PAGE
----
Ramadan surge in fried chicken orders helps Asia’s tech unicorns

A surge in online orders of fried chicken and pizzas during Ramadan has provided relief for south-east Asia’s two biggest technology start-ups, whose main business of ride-hailing has been badly hit by the coronavirus pandemic.

The Muslim holy month of intense prayer, dawn-to-dusk fasting and nightly feasts — which drew to a close over the weekend — is usually a period of peak demand for Indonesia-based Gojek as people travel, celebrate and buy gifts.

But the company, along with Singapore-based rival Grab, has been hit hard as customers stay at home during the health crisis. Like US peers Uber and Lyft, neither have yet made a profit.

Indonesia is a critical market for Gojek and Grab but the world’s fourth most populous country has struggled to contain its outbreak of Covid-19. It recently reported its biggest daily rise in new infections.

Grab, valued at $14bn and backed by Japanese tech group SoftBank, has asked employees to consider fewer hours or accept unpaid leave. Gojek, valued at $10bn, said it has been “adversely impacted”. Senior executives at both have taken temporary pay cuts.

The pandemic has encouraged Gojek to shift focus to meal deliveries, said Catherine Hindra Sutjahyo, the company’s chief food officer. “With resilience in online commerce amid the pandemic, there has been an opportunity for us to solve new daily challenges,” she said.

That includes options for merchants to sell easy to prepare, “ready to cook” meals and enabling family members to send each other food as gifts.

Gojek recorded a 10 per cent jump in meal deliveries in Indonesia between late April and the beginning of Ramadan in early May, the company said. 

Grab said merchants on its app reported a double-digit increase in orders during Ramadan compared with last year. That included a record 4.2m servings of fried chicken in the first three weeks of the religious festival, the company said.

Customers include Jakarta resident Ainun Chomsun, who through Gojek’s app had fried chicken and pizza delivered to her nephews living nearly 500 kilometres away in central Java.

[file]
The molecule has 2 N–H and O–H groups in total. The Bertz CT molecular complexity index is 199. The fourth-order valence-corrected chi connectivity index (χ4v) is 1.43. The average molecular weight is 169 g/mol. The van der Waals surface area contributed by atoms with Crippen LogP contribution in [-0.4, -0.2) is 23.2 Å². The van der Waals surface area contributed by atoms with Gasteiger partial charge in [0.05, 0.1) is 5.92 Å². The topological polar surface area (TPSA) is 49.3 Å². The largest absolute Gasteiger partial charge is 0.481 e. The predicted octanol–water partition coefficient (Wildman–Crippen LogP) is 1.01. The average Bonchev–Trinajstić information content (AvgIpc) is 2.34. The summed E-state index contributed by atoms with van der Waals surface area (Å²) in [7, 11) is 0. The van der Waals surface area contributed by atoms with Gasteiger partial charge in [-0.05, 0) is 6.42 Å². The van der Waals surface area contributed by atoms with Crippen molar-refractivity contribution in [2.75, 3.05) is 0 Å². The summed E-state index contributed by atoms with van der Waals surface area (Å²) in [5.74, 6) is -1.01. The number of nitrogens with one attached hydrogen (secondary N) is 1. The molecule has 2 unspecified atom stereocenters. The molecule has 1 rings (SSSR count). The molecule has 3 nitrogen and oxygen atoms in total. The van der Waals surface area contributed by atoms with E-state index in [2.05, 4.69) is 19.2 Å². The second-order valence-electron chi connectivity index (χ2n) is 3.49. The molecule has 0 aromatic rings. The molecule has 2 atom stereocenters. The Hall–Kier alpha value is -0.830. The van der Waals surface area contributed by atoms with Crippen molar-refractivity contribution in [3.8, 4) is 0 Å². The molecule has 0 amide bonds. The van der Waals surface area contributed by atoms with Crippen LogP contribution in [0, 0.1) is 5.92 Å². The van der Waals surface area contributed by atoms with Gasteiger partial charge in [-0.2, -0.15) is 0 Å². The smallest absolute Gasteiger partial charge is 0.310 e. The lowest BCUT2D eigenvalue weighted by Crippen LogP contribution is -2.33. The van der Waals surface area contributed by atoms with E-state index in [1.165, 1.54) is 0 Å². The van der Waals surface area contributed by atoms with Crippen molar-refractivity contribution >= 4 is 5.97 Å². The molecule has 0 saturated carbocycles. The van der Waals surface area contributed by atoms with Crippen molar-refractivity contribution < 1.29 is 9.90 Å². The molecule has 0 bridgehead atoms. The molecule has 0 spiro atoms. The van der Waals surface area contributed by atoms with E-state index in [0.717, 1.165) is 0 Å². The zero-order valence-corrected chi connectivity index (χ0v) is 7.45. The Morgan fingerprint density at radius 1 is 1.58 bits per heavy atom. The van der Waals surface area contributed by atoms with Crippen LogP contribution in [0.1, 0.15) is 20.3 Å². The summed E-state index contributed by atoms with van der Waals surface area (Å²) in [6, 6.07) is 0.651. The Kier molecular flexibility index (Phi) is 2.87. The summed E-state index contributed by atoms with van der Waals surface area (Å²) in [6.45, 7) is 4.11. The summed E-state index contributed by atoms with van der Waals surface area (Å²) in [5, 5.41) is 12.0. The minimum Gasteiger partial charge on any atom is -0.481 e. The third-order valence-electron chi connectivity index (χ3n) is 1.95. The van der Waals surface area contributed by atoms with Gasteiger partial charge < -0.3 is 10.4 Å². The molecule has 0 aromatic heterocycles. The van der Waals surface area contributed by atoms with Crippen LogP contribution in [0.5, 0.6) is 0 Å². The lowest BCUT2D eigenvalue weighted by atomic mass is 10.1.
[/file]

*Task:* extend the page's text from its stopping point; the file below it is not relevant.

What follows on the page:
“This is the first time in 46 years that I have not been able to spend Eid with my family in my hometown. I wanted to find a way to celebrate with them,” Ms Chomsun said. The festival of Eid al-Fitr markes the end of Ramadan, with millions flocking to their hometowns to celebrate with family.

The trend underscores the growing importance of food delivery globally for ride-hailing groups.

Uber earlier in May approached Grubhub about a takeover that would create the biggest meal delivery company in the US. Lyft has launched a delivery service to meet demand for essentials such as groceries.

“Food is giving [companies] an additional stream of business which could be as big as rides,” said Sirajudeen Mohammed, a Singapore-based managing director at Accenture who specialises in digital commerce. He added that Gojek was seeing spikes in orders of as much as 450 per cent on its app during fast-breaking time.

But, “I don’t think that spike [in food] can compensate for the loss in rides”, Mr Mohammed added. 

The region’s restaurant industry has been severely hurt by the pandemic, which has had a knock-on effect on food delivery services. Zomato, one of India’s biggest food delivery companies, in May said it would lay off workers and forecast that the number of restaurants in India would shrink by 25 to 40 per cent over the next six to 12 months.

But in Indonesia at least, some traditional food businesses are adapting to the new realities posed by Covid-19. Dapur MTW, a family-run restaurant business in Jakarta, experienced a tripling of orders through Gojek during Ramadan thanks in part to its “family-size” meals that can last up to a week and be frozen. 

“I am not sure things will get back to normal anytime soon. We just want to adjust to this whole situation,” said owner Tiwuk Rayie Larasati.

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